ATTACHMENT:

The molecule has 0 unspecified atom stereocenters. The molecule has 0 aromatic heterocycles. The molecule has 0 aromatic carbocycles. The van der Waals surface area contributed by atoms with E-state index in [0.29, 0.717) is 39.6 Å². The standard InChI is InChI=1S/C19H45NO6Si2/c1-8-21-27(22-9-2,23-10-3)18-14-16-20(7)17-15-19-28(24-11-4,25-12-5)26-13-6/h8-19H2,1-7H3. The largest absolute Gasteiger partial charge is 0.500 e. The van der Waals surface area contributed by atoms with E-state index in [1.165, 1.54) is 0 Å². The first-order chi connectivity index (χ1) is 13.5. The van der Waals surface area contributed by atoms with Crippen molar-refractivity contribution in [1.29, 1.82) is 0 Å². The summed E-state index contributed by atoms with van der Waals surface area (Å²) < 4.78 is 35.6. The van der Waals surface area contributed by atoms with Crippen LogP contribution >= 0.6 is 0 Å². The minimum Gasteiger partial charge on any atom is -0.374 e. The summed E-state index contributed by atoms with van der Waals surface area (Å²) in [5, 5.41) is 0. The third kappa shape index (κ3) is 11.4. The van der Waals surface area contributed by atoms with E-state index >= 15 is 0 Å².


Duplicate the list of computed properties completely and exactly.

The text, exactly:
The molecule has 0 unspecified atom stereocenters. The molecule has 0 aromatic heterocycles. The molecule has 0 aromatic carbocycles. The van der Waals surface area contributed by atoms with E-state index in [0.29, 0.717) is 39.6 Å². The standard InChI is InChI=1S/C19H45NO6Si2/c1-8-21-27(22-9-2,23-10-3)18-14-16-20(7)17-15-19-28(24-11-4,25-12-5)26-13-6/h8-19H2,1-7H3. The largest absolute Gasteiger partial charge is 0.500 e. The van der Waals surface area contributed by atoms with E-state index in [1.165, 1.54) is 0 Å². The first-order chi connectivity index (χ1) is 13.5. The van der Waals surface area contributed by atoms with Crippen molar-refractivity contribution in [1.29, 1.82) is 0 Å². The summed E-state index contributed by atoms with van der Waals surface area (Å²) < 4.78 is 35.6. The van der Waals surface area contributed by atoms with Crippen LogP contribution >= 0.6 is 0 Å². The minimum Gasteiger partial charge on any atom is -0.374 e. The summed E-state index contributed by atoms with van der Waals surface area (Å²) in [5, 5.41) is 0. The third kappa shape index (κ3) is 11.4. The van der Waals surface area contributed by atoms with E-state index >= 15 is 0 Å².